•   Other Medicaid services not authorized by OPWDD (e.g., Article 16, 28 or 31 clinics), and federal, state or county funded resources (e.g., ACCES-VR, HUD, etc.):
    • Are listed in Section V (All Supports and Services; Funded and Natural/Community Resources) of the Life Plan.
    •   The need for the service is not required, but best practice is that Section I (Assessment Narrative Summary) of the Life Plan supports person’s comprehensive service needs.

Note: this reflects a change in Self Direction guidance for OTPS, which formerly required that OTPS be associated with a valued outcome.  

 

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How can disagreements in the person-centered planning process be resolved?

Please see ADM # 2018-06R “Transition to People First Care Coordination” page 5, “Dispute Resolution During the Life Planning Process” at this link:    https://opwdd.ny.gov/opwdd_regulations_guidance/adm_memoranda/2018-06

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What can the individual and his/her advocate do if they do not agree with the finalized Life Plan?

The individual and his/her advocate must follow the dispute resolution process as outlined in ADM #2018-06R (available at: https://opwdd.ny.gov/opwdd_regulations_guidance/adm_memoranda/2018-06R). If the conflict resolution is unsuccessful and the individual and/or his/her representative does not agree with the Life Plan, the individual and/or his/her representative may initiate an objection to the service plan per 14 NYCRR 633.12.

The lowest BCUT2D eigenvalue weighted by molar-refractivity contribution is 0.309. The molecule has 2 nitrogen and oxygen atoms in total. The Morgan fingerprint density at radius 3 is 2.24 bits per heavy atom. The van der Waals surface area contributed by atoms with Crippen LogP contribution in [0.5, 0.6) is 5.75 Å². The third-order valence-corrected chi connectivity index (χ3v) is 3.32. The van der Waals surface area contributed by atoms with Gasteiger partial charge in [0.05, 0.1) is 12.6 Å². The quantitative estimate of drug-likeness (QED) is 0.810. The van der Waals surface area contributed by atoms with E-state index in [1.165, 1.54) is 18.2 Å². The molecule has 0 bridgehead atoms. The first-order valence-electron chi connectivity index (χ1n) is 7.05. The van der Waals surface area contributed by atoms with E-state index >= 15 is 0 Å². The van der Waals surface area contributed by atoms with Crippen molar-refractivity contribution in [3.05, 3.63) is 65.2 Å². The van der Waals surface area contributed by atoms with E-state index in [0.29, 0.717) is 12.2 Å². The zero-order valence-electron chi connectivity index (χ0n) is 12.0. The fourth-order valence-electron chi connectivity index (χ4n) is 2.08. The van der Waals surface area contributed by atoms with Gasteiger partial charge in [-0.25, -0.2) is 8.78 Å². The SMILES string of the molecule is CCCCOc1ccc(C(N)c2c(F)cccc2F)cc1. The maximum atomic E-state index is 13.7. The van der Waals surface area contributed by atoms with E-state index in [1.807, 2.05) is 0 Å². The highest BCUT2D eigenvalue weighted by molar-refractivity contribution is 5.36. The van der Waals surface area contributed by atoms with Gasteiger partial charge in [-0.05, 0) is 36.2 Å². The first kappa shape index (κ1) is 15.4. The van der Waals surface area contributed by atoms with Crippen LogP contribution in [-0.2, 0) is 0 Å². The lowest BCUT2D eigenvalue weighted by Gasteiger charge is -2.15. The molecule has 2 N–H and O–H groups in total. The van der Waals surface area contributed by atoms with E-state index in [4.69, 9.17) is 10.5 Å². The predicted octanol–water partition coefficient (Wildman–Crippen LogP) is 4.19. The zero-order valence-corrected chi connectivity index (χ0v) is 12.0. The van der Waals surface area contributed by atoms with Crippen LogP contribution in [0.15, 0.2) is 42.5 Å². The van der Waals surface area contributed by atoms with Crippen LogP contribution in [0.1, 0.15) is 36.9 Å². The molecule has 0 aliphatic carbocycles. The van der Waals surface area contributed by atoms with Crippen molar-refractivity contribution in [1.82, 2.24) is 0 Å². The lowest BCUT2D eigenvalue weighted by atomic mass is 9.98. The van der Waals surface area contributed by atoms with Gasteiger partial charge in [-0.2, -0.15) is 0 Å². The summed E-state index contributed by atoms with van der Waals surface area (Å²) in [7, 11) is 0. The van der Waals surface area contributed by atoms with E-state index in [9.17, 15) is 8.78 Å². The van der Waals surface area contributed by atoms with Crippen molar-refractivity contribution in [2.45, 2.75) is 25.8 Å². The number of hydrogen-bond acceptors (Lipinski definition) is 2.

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What can a service provider do if there are inaccuracies in the finalized Life Plan?

Service providers are responsible for reviewing the finalized, acknowledged and agreed to Life Plan. Providers may occasionally find inaccuracies in the finalized, acknowledged and agreed to Life Plan. Providers should demonstrate due diligence in working with the Care Manager, Care Coordination Organizations (CCOs), OPWDD and/or others to correct the Life Plan as soon as possible. Service providers should document their timely efforts to correct any errors in the Life Plan. Examples of this documentation may include notes in the individual’s Monthly Summary, e-mails, phone calls, etc.  See ADM #2018-06R (https://opwdd.ny.gov/opwdd_regulations_guidance/adm_memoranda/2018-06) for more information.